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Microbiology: Zygomycota, Ascomycota and Basidiomycota Essay

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Updated: May 1st, 2022

Zygomycota is mostly terrestrial in habitat. They thrive from decaying animal or plant decays. Some Zygomycota forms a symbiotic association with plants where they depend on each other for their living, while others are parasitic and depend on insects, animals, and plants for their living (Benny, 2000). A black bread mold is a form of Zygomycota that spreads on the surface of bread as well as other decaying food sources. Its hyphae penetrate inside the food to absorb nutrients.

Zygomycota produces through the asexual as well as the sexual process. For asexual production to happen, there must be the development of bulbous black sporangia first at the tip of standing hyphae. Normally, the hyphae will contain spores. On the other hand, for sexual production to take place, there must be an association between haploids of various mating types at proximity.

This leads to the growth of gametangia that results in the fusion of the cytoplasm. Subsequently, the fusion of the nuclei then occurs. The zygosporangium that is formed from this fusion is diploid and has thick walls which are highly resilient to harsh environmental conditions as well as metabolically inert. The zygosporangium germinates under favorable conditions to form vegetable hyphae. For asexual reproduction of Zygomycota to occur, sporangia and sporangiospores must develop first. Thereafter, any further development of the sporangium occurs via sporangial cytoplasm courtesy of the internal cleavage.

At maturity, the walls of sporangial disintegrate, thereby making the spores free which are then dispersed by wind or water (Alexopoulos and Blackwell, 1996).

Ascomycota is usually produced sexually as well as asexually. Sexual production occurs through ascospores or meiospores while asexual reproduction occurs through conidia. Some Ascomycota can outbreed others self-breed while others reproduce from both processes. The sexual reproduction method occurs through vegetative reproductive spores that are referred to as conidia.

Usually, conidiophores contain a single nucleus. Conidiophores come about as a result of mitotic cell divisions. Their genetic makeup is also similar to that of mycelium,

Ascomycota usually undergoes asexual reproduction. These Ascomycota are to be found in conidia, at the end of the hyphae. Usually, the hyphae are called conidiophores. This is different from the zygomycetes that undergo asexual reproduction.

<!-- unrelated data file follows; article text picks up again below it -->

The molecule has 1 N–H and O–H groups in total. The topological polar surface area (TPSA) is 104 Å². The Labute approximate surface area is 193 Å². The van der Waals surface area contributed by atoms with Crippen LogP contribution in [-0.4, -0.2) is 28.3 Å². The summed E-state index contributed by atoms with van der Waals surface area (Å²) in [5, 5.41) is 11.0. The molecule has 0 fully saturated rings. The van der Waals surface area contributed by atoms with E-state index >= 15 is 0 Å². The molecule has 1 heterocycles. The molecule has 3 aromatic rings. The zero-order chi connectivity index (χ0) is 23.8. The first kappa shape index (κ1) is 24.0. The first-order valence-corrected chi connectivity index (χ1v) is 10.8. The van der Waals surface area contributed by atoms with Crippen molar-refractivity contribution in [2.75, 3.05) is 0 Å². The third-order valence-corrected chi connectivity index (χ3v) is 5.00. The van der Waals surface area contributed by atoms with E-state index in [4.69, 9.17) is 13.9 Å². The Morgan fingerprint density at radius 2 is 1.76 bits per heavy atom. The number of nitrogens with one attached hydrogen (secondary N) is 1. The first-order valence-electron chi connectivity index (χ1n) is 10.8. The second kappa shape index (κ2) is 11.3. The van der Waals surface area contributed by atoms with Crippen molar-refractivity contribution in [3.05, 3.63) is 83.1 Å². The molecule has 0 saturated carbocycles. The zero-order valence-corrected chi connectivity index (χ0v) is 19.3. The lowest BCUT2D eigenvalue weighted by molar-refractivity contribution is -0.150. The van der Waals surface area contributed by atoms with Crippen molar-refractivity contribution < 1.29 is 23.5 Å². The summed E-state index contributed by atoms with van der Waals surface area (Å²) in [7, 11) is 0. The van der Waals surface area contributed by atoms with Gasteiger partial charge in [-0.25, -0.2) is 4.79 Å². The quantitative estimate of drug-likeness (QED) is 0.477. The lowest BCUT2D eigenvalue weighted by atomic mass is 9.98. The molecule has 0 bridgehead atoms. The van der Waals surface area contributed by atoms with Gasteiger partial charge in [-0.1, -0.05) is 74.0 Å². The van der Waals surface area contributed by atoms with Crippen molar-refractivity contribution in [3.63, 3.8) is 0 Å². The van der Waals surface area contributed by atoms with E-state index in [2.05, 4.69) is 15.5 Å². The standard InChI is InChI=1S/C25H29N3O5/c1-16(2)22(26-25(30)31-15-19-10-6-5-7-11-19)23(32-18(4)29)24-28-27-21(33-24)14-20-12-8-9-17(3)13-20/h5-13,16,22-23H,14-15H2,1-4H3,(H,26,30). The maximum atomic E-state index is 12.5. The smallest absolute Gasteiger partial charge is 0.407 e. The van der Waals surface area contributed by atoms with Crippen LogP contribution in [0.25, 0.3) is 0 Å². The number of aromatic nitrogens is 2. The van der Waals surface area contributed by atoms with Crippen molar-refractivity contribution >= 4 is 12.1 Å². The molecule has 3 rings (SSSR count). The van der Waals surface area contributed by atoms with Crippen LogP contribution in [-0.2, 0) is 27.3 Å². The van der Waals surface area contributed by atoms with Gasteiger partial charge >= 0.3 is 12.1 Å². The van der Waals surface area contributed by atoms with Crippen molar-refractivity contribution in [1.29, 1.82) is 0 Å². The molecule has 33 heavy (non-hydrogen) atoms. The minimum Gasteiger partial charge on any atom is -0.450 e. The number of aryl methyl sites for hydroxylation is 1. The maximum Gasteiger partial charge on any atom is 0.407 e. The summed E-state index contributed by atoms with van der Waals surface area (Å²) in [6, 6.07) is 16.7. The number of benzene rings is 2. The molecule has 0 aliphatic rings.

They take any liquid as long as there is some water present in it (Berbee, 2001).

Basidiomycota reproduces sexually as well as asexually. When underground environmental conditions are favorable for Basidiomycota, Basidiomycota forms reproductive structures that facilitate the formation of spores that are formed at the tip of the Basidiomycota in a structure referred to as Basidiomycota (McKerracher, 1985). The formation of these spores results from meiosis that splits the genetic code of the Basidiomycota in its half.

When two basidiospore combines, a new organism is formed which sprout more Basidiomycota to continue with the reproduction process. Basidiospores on the other hand can also reproduce asexually from their underground structures by dividing themselves to form duplicates of themselves which makes them spread their hyphae out as they look for compatible basidiospore. Once they come into contact with their compatible partner, they join to continue with their reproduction cycle (Lichtwardt, 1986).

Zygomycota, Ascomycota as well as Basidiomycota reproduce both sexually as well as asexually. Ascomycota and Basidiomycota have similar reproductive cycles, although they have different structures for reproduction. Basidiomycota produces their spores in basidia cells, while Ascomycota produces their spores in asci which are tube-like cells. The asci have to burst to disperse the top of the spore continues with the asexual reproduction which later merges to form sexually producing structures.

Reference List

Alexopoulos, C. J. and Blackwell, M. (1996). Introductory to Mycology. New York: John Wiley and Sons.

Benny, G. L. (2000). Amoebidium parasitism is a protozoan, not a Trichomycete. Cambridge: Cambridge University Press.

Berbee, M. L. (2001). Fungal molecular evolution: gene trees and geologic time. New York: Springer-Verlag.

Lichtwardt, R. W. (1986). The Trichomycetes, fungal associates of arthropods. New York: Springer-Verlag.

McKerracher, L. J. (1985). The structure and cycle of the nucleus-associated organelle in two species of Basidiobolus. New York: Prentice Hall.

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IvyPanda. (2022) 'Microbiology: Zygomycota, Ascomycota and Basidiomycota'. 1 May.

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